Greetings all.I hope you all had a great holiday weekend. I apologize if you tuned in on Monday to discover that the blog had not been updated. I should have posted some kind of notice that I’d be slacking at the beach, instead of posting, but I figured the intersection of my disappearance and the holiday would cause the reader to reach the obvious conclusion.
I return to the figurative asteroid belt of the blogosphere with a couple of very tasty tracks for your perusal.
Despite the fact that I’ve been at this (i.e. filling the interwebs with writing about soul and funk) for around five years, my mailbox isn’t exactly overflowing with promotional swag. When things of that nature do find their way through yon mail slot, they are rarely worth writing about. In the face of my somewhat monolithic focus on vintage funk and soul, I often get CDs that wouldn’t qualify for consideration under even the most flexible definition of “funk and/or soul”.
However, recently I got a couple of excellent CDs that not only made sense stylistically, but were actually worth listening to. I’d even go as far as to say that were I flipping through the racks at the local dispensarie du disques, and encountered these CDs I may even have gone as far as to open my wallet in order to obtain them (but of course, having gotten them for free, I no longer have to do so. Essentially a very tiny perk in a relatively perk-free universe…).
The collections I speak of are ‘Atlantic Unearthed: Soul Sisters’ and ‘Atlantic Unearthed: Soul Brothers’. The folks involved have mined the vaults of Atlantic and associated labels (Stax, Volt, Cotillion, Atco etc.) for rare and unreleased material, and if you’re familiar with the labels involved you know that the potential for material of an exceptionally high quality is great.
While today’s post will focus on the ‘Soul Sisters’ collection, I can tell you that the ‘Soul Brothers’ disc has a grip of quality selections, including stuff by Bobby Womack, Sam and Dave, Arthur Conley and a couple of outstanding tracks by Otis Redding (“I Love You More Than Words Can Say”) and Mighty Sam (“Lovebones”) that were both new to me.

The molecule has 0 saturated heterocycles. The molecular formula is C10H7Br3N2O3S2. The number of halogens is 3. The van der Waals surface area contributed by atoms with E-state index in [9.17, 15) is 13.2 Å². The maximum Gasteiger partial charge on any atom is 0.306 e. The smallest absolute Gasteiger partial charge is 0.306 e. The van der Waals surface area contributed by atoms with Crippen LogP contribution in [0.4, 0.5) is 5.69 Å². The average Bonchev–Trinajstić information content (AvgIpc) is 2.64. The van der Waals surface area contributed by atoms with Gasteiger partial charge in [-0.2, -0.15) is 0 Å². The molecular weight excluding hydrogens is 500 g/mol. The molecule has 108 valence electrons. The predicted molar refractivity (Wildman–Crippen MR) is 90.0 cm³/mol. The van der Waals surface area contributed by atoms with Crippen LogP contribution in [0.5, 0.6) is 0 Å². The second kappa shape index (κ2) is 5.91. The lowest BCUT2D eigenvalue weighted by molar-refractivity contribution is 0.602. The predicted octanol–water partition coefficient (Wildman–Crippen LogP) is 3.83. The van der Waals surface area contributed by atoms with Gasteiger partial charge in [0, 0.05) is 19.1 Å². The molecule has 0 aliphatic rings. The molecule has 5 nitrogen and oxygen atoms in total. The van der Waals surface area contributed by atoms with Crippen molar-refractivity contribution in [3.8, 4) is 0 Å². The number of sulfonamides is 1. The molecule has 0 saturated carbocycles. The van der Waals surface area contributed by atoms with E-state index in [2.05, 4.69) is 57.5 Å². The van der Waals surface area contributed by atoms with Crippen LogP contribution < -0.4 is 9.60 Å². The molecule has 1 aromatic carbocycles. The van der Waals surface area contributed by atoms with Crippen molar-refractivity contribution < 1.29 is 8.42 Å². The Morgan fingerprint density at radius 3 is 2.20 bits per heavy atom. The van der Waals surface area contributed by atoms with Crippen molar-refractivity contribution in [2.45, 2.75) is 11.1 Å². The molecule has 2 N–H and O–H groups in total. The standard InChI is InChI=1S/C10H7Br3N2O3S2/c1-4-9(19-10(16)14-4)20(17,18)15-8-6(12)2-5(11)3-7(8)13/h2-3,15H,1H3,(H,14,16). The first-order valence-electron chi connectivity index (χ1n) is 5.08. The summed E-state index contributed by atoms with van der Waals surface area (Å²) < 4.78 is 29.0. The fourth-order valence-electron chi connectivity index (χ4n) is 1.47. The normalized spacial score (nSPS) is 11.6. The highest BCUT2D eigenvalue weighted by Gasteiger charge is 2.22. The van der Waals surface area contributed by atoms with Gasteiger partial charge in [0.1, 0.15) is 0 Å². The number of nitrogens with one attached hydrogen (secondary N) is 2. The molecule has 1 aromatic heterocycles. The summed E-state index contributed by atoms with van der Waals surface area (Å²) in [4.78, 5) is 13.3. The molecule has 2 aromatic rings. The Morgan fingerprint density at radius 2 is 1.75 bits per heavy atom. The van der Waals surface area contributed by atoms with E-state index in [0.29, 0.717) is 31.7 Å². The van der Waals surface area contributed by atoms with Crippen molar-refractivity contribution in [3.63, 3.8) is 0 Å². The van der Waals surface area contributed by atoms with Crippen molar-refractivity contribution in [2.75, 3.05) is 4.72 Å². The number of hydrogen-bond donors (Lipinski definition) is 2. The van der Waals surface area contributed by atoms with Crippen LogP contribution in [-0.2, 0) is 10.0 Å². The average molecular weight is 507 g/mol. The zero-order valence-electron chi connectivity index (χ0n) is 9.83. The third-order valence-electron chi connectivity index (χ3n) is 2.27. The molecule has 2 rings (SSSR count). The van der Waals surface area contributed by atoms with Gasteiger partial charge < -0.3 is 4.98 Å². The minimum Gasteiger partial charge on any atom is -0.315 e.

The ‘Soul Sisters’ collection, as would be expected from the labels involved is jam packed with deep soul. There are tracks by artists that are better known for their work with other labels who passed through the Atlantic family of labels briefly, like Irma Thomas and Mary Wells, as well as by singers long identified with Atlantic, like Aretha Franklin. There are also outstanding numbers by Patti Labelle and the Bluebells, Judy Clay, the Sweet Inspirations and Esther Phillips.
Though lots of the material was new to me, there were a couple of numbers that I happened to have resting nicely in my crates, and I thought I’d share them with you today.
All three selections today are/were covered by other artists, though who did some of the songs first is in dispute. They also – coincidentally – both hail from 1969, are produced by Dave Crawford, and have sequential catalog numbers.
Though only Baby Washington’s ‘What Becomes of the Brokenhearted’ appears on the comp, I’ve decided to include its flipside, ‘Breakfast in Bed’ as well. Baby Washington recorded for a number of R&B/soul labels through the 50’s and 60’s (including ABC, Sue and Veep) before landing at Cotillion in 1969. Her cover of Jimmy Ruffin’s 1966 ‘What Becomes of the Brokenhearted’ (mistaken listed on the label as a tune called ‘What Becomes of a Broken Heart’, written by Ernest Tubb) manages to take Ruffin’s signature number and build upon it with a layer of deep, Southern soul. It’s one of those rare instances where an artist covers a song so firmly identified with another artists and does them one better.
The flip side has as solid a ‘Southern soul” pedigree as you can come by. Co-written by Eddie Hinton and Donnie Fritts, and recorded – as so many Atlantic sides of the day – at Muscle Shoals, ‘Breakfast in Bed’ is an absolute masterpiece. I mentioned before that the original recording of this tune was in dispute. Known to most via the version by Dusty Springfield on her legendary ‘Dusty in Memphis’ LP, I have seen conflicting references as to whether Springfield or Washington recorded the tune first. Whether or not Baby Washington originated ‘Breakfast in Bed’, in my opinion there can be no disputing that her version is by far the superior of the two. The song itself is a work of great subtlety, with a fantastic lyric and some truly original chord changes. Washington’s powerful voice works wonders in the quieter sections of the verse, building – and exploding – during the chorus. It’s really one of the greatest recordings to come out of Muscle Shoals, and that is truly saying a lot. Sadly, if you’re looking for ‘Breakfast in Bed’, you’ll have to settle for this MP3, as it doesn’t appear to be available in reissue*.
The next track is a song that will probably sound awfully familiar. Though the original version of ‘What a Man’ was recorded earlier in 1969 by Linda Lyndell on Volt – and subsequently sampled by En Vogue. Though Lyndell’s original is better known amongst collectors, beat diggers et al, and is subsequently rarer and more costly, I am of the belief that the version we present today, by the mighty Miss Laura Lee is better. Lee (with the guidance of Dave Crawford, who also wrote the tune) takes things at a slightly funkier, gritty pace. Though both versions have something to recommend them (Lee’s take omits the famous guitar riff) Lee was a more interesting singer than Lyndell. Either way I think you’ll dig it. You just can’t go wrong with Laura Lee.
*I have been notified by several folks (including all three posters so far) that ‘Breakfast In Bed’ has in fact been reissued on Dave Godin’s Deep Soul Treasures: Taken From Our Vaults Vol 3